2008. 13.22 with p < 0. several studies (maghyerech and shammout. Indeed. Athanasoglou et al. 1. both conventional and Islamic. providing evidence in favour of a fixed effects model. masood et al. fixed effects model and random effects model.000). we used three alternative models: Pooled ordinary least square. This finding shows that the cost decisions of bank management are instrumental in influencing bank performance. Dermirguc-Kunt and Huizingua. Bashir and Hassan. Ben naceur and Kandil. Three tests are applied to choose between these methods. the difference in coefficients between fixed effect and random effect is systematic. the Breusch-Pagan lagrange multiplier (LM) is calculated. The first column presents the results of all banks in our data. Regressions results To estimate the panel regression model (equation 1).38). 2008) indicate a negative relationship between operational efficiency measured by the overhead ratio or cost to income ratio and banks profits. 2003. Kosmidou and Pasiouras. . However. 1995. Ben naceur and Goaid (2003). 2007. As expected.22 Review of Islamic Economics.14 with a p-value = 0. the coefficient of the cost to income ratio is negative in all cases. we reject the null hypothesis in favour of the random effects model. with the large chi-squared (LM statistic = 456. found a positive association between the return on asset and overhead ratio. vol. since the relevant f statistic is significant at the 1% level (F (65. 2007. The result means that a more motivated (well-paid) staff contributes to the profitability of the banking industry as overhead is mainly composed of wages. This result is consistent with previous studies (Berger. 2004. firstly the F-test shows that individual effects are present. 450) = 7. in the case of Tunisian banks. no. columns two and three report the results for conventional and Islamic banks separately.2. 2009 5. secondly. Table 6 summarizes the empirical results of the estimation of model 2 (within fixed effect) using ROAA as the profitability variable. finally as indicated by the Hausman test (H= 35. The capital adequacy variable (EQA) is highly significant and positively related to ROAA whether we look at conventional or Islamic banks. for the random effects model and in order to investigate whether there is evidence of heteroscedasticity in the residual variance. Kosmidou and Pasiouras. thus we choose the fixed effects model. 2008) providing support to the argument that banks with a sound capital position are able to pursue business opportunities more effectively and can charge more for loans and pay less on deposits because they face lower bankruptcy risks.0004). 1999.

424) 0. 1.54 23.038 (2.023 (1. no.064 (-8. The result indicates a negative relationship between bank profitability and the level of liquid assets held by the bank. 783 (2. vol. 2008) Islamic banks are riskier than conventional banks.36 29.200)** 0. ‘*’.67 384 Islamic banks 0.684) 0.412 185. ‘**’.023 (1.218)** 0. they may hold more cash relative to assets or deposits.001 (0.161 (2.563)** 0.049 (1.927)* 0.958)** 0.413 9.020 (3.029 (2.352 (5. 2008.035) 0.046 (-0.481 (2.017 (1.064 (6.535)* -0.701)* 0.012 (1. 2009 23 table 6: Regression Results (Fixed effect Model) Variables EQA lQr nlA lTA coI TA Inf rGDP m2 cPGDP All banks 0.021 (1.678)* -0. 13.009 (0.054 (2. consequently.704)*** 0.076 (-5.104)** 0.083 (2.216 (2. 5%.316)* -0. According to certain studies (chong and liu.525) 0. The impact of the ratio net loans to customer and short term funding (lQr) on roAA is significant and positive only for Islamic banks.14 528 conventional banks 0.046 (-8.439 (-1.15 144 smGDP conc Adjusted r2 f value lm Hausman test nb.361)** 0.217 (2.Review of Islamic Economics.160) 0.491) 0.449)* 0.358)** 0.049 (5.031 (1. respectively.002) -0.044 (1.368) 0.005 (-1.414 (4.144)* -0.737)*** 0.679 456.166)** 0.097 320.050 (0.233)** 0.248) 0.982)** 0.066 (-1.011 (1.282) -0. and 10% levels.315) -0. observations Notes: t-statistics are between parentheses.456)* 0. olson and Zoubi.22 35.076)* -0.182)* 0.953)** 0.653 61.509 46.015 (-1. and ‘***’ indicate coefficient is significant at the 1%.862)*** 0.018 (2. .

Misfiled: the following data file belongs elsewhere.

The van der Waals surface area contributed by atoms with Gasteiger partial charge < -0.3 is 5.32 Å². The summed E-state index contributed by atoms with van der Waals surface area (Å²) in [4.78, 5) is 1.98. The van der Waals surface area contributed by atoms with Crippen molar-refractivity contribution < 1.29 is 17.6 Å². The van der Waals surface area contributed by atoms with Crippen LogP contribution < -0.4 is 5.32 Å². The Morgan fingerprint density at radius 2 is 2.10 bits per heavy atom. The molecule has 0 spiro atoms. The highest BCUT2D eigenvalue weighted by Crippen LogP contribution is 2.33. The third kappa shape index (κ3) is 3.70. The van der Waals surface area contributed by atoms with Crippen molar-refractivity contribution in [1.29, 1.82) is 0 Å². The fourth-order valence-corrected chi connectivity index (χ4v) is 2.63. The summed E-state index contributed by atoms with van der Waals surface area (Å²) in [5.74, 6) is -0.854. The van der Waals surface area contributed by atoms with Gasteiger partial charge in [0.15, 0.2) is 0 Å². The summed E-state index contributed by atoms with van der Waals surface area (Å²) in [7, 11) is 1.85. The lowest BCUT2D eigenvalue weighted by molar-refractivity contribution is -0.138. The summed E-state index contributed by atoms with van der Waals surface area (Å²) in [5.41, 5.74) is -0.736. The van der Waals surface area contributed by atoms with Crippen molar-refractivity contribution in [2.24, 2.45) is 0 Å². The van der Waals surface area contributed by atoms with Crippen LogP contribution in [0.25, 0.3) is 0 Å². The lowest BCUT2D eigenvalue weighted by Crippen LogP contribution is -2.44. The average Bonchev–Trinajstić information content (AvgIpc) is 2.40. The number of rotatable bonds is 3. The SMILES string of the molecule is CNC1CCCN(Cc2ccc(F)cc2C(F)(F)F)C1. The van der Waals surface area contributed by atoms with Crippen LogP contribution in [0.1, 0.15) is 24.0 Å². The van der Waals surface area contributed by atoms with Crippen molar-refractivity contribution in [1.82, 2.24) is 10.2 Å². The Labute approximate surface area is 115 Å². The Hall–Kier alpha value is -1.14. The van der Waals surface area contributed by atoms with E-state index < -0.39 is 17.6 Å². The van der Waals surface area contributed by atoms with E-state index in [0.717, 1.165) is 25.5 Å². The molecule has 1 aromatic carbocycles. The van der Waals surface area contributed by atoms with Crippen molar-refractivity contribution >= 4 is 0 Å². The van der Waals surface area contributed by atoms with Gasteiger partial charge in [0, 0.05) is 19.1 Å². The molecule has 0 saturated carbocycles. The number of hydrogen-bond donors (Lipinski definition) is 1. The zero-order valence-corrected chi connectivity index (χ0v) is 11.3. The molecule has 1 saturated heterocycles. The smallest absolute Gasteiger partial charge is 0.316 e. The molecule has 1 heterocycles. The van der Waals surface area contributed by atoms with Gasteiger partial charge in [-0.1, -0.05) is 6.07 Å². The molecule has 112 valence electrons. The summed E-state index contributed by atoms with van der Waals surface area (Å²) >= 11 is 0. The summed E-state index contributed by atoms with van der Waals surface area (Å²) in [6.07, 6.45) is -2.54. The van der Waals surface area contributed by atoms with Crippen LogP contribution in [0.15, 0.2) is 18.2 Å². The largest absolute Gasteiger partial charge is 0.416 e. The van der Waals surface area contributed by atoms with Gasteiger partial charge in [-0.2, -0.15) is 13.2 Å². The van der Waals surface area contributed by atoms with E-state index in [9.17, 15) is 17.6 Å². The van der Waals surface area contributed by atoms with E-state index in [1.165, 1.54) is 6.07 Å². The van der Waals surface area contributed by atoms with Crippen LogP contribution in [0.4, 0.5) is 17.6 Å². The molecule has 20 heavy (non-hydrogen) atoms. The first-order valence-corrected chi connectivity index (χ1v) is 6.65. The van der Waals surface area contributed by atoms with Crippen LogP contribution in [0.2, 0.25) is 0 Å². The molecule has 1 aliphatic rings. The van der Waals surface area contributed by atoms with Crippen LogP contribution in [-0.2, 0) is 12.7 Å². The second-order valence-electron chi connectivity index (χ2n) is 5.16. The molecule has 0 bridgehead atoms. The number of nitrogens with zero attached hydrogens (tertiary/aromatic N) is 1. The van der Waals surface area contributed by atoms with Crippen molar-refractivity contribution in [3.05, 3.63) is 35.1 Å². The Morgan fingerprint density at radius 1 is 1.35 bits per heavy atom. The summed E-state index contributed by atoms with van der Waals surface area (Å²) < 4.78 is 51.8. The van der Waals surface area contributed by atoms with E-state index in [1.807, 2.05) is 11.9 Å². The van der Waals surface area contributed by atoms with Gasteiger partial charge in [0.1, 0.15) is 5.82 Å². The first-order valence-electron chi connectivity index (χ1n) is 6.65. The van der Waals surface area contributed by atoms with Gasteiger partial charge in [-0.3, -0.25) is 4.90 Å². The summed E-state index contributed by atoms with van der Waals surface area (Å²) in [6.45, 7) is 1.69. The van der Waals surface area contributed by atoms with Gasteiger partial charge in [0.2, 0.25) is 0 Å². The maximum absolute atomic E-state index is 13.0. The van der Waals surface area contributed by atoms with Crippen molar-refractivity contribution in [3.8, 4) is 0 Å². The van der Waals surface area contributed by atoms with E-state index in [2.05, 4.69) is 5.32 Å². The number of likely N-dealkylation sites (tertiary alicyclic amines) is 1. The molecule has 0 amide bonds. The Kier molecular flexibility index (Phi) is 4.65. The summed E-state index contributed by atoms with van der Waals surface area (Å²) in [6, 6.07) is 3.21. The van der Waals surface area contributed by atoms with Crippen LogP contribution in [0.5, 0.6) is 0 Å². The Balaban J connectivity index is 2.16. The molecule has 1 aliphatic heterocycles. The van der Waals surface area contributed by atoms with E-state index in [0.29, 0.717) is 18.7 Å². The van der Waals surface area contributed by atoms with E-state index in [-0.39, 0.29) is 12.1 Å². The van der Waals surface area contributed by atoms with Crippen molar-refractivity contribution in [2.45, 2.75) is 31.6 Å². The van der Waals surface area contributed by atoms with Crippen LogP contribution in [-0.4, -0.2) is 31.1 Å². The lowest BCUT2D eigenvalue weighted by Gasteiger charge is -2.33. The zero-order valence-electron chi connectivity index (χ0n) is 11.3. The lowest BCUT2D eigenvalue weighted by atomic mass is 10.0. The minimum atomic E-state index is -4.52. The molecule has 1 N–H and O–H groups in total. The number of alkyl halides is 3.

Kosmidou and Pasiouras (2007). the effect of bank size on profitability is negative and unimportant.g. were obtained in other studies in the European market (Kosmidou and Pasiouras. The ratio net loans to total assets is statistically significant and positively related to the profitability of banks. 1985. 1998). found a negative association between size and bank’s profitability for both domestic and foreign banks. ijarah and various Islamic lease back schemes) which may involve less risk than conventional loans. 1. This suggests mainly that if bank size exceeds a certain value. This is consistent with previous studies (e. Genay. This . The financial risk variable (LTA) has a positive and significant effect on return on average assets for all banks and especially for Islamic banks. In fact. no.24 Review of Islamic Economics. Turning to the macroeconomic control variables. 2003). This finding is consistent with previous studies (smirlock. 2007) and in middle Eastern countries (Bashir and Hassan. its profitability tends to be lower (vander vennet. However. Indeed. which support the argument of a positive relationship between banks’ performance and economic growth. vol. 2009 thus the liquidity surplus affects bank profitability negatively because of the opportunity cost of the idle money. 1999. yet has a negative sign. This is line with olson and Zoubi (2008) who found that the equity multiplier (Asset/Equity) is larger for Islamic than for conventional banks. This result reveals the importance of leverage in the practice of Islamic banks and also indicates that Islamic banks undertake more risks than conventional banks. Islamic banks generally use deposits as a type of leverage to achieve higher profitability. 2004). 13. the results are mixed. but this type of leverage means the risk is also shared with depositors. masood et al. 2009). the size variable (TA) is positive and significant for all banks. similar results. contrary to Islamic products (for example. Bashir and Hassan. among others. In the case of conventional banks – and contrary to our expectations – the variable (NLA) is also significant. 2003. Table 6 reveals that the growth rate of money supply (M2) and of real gross domestic product (RGDP) are statistically significant and positively related to both conventional and Islamic banks ROAA. maghyerech and shammout. In Table 6. Table 6 also shows that inflation rate appears to have an insignificant impact on banks’ profitability. so less reserves are needed for bad loans. This result may be explained by the fact that conventional banks maintain higher reserves for loan losses. referring to the credit risk. 2003. Ben naceur and Goaid. if we examine conventional and Islamic banks separately.